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UK productivity puzzle

The UK’s productivity performance since the recession has been unusual, both compared with other countries and with past slumps. The previous recession saw a much bigger fall in output than previous contractions and a painfully slower recovery. But as the fall in employment was relatively small, productivity growth in the short-term has been very weak.

The source of this weakness has important implications for monetary policy, because along with labour supply, it affects the underlying capacity of the economy to grow and therefore the level of potential GDP. It also matters for fiscal policy since the output gap determines how much of the current budget deficit is cyclical rather than structural.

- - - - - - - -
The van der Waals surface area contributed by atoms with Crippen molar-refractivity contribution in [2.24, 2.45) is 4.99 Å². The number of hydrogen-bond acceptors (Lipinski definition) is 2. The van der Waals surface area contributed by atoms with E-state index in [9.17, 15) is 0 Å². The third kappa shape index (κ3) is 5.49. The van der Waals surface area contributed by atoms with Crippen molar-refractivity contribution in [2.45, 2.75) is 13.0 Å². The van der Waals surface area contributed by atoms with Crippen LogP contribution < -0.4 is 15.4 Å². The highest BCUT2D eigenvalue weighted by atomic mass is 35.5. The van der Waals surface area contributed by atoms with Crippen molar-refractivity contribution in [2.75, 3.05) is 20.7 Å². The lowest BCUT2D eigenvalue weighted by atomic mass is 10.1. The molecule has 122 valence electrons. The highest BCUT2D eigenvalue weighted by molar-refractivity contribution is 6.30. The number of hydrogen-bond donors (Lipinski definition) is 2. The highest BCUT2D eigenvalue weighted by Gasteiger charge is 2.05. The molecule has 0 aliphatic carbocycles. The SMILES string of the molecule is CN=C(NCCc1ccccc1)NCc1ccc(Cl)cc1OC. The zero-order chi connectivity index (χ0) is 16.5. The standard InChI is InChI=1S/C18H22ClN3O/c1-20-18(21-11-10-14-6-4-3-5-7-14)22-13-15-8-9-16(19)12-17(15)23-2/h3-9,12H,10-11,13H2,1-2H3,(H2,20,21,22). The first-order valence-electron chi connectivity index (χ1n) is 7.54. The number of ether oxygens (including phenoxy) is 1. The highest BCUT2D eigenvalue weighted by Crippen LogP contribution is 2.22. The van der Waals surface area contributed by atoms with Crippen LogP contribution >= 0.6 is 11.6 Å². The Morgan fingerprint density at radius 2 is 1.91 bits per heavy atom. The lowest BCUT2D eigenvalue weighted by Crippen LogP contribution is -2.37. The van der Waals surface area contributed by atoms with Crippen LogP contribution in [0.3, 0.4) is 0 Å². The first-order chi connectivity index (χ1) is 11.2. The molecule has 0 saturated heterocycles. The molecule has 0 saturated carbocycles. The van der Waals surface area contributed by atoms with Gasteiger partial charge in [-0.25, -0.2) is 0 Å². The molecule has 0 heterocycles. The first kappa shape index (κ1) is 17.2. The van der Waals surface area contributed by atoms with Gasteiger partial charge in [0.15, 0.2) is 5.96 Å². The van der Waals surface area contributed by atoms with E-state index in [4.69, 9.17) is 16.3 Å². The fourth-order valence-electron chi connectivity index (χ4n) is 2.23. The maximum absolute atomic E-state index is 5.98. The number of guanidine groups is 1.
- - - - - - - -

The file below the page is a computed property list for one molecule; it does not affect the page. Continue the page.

The UK’s productivity was 11 percentage points lower than the average of the other G7 in 2011, and fell the most sharply of all the G7 countries due to the financial crisis.